United Airlines to introduce the Boeing 787-9 internationally from Los Angeles to Melbourne, Australia on October 26

United Airlines (Chicago) today announced that it will introduce nonstop flights between its hub at Los Angeles International Airport and Melbourne, Australia, effective on October 26, 2014 (westbound), subject to government approval. The airline will fly the route six times weekly with new Boeing 787-9 Dreamliner aircraft.  United is the North American launch customer for the 787-9, and this will be its first international deployment of the aircraft type.

Flight Schedule

Flight UA 98 will depart Los Angeles at 10:30 p.m. (2230) daily except Tuesday and Thursday and arrive in Melbourne at 9:15 a.m. (0915) two days later (all times local).  On Thursday, flight UA 98 will depart Los Angeles at 9:30 p.m. (2130) and arrive in Melbourne at 8:15 a.m. (0815) two days later (all times local). The flights to Melbourne will not operate on Tuesdays.

On the return, flight UA 99 will depart Melbourne at 11:15 a.m. (1115) daily except Thursday and Saturday and arrive at Los Angeles International Airport at 6:50 a.m. (0650) the same day. On Saturday, flight UA 99 will depart Melbourne at 3:15 p.m. (1515) and arrive in Los Angeles at 10:50 a.m.(1050) the same day. The flights to Los Angeles will not operate on Thursday.

Flying times will be approximately 15 hours, 45 minutes westbound, and 14 hours, 35 minutes eastbound.

Sydney Schedule Changes

With the launch of nonstop Los Angeles-Melbourne service, United will end service between Melbourne and Sydney.  The airline will seek to retime its daily departures from San Francisco and Los Angeles to Sydney in order to allow a greater range of connections beyond the hubs and to provide more convenient arrival times for customers on connecting flights from Sydney to New York and other East Coast destinations.

Onboard Products and Services

The Boeing 787-9 aircraft operating the new Los Angeles-Melbourne service will offer a total of 252 seats – 48 in United BusinessFirst and 204 in United Economy, including 63 Economy Plus seats with added legroom and increased personal space.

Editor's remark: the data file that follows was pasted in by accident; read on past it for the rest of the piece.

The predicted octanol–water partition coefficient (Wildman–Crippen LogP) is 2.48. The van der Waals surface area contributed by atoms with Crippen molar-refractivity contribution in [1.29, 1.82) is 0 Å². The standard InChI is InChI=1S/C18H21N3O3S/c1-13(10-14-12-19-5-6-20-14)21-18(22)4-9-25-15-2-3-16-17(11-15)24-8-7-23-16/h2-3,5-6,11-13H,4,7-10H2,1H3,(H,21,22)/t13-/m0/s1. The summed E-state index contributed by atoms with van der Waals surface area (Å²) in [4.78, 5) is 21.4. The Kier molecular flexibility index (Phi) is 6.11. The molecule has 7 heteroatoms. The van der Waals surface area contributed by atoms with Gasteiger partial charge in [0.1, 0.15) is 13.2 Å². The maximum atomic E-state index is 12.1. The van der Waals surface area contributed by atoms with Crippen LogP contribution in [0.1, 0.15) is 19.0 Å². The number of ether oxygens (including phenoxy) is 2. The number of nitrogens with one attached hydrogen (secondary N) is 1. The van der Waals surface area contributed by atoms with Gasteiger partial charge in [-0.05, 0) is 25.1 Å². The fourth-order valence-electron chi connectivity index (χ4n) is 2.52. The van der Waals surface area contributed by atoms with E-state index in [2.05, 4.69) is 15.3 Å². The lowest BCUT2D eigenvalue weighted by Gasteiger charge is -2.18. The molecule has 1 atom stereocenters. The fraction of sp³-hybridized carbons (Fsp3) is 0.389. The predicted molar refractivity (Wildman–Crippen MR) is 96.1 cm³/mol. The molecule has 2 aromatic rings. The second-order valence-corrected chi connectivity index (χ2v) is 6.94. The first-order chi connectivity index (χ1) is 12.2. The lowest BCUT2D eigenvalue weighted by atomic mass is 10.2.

United BusinessFirst offers a superior business-class service. The BusinessFirst flat-bed seat reclines 180 degrees and features an on-demand entertainment system with touch-screen monitors. BusinessFirst amenities include power outlets, USB ports and multi-course meals with complimentary premium wines and spirits.

Economy Plus seats offer up to five inches of extra legroom, and both Economy Plus and United Economy seats feature adjustable headrests, power outlets and personal seat-back monitors delivering a multi-channel inflight entertainment system on demand.

Boeing 787 Dreamliner

The 787 Dreamliner is revolutionizing the flying experience for United customers and crews while delivering unprecedented operating efficiency, comfort and lower emissions. Customers experience greater comfort with improved lighting, bigger windows, larger overhead bins, lower cabin altitude and enhanced ventilation systems, among other passenger-friendly features. The aircraft’s use of lightweight composites, together with its modern engines and improved aerodynamic design, allow it to fly farther, faster and more efficiently than similar-sized conventional aircraft.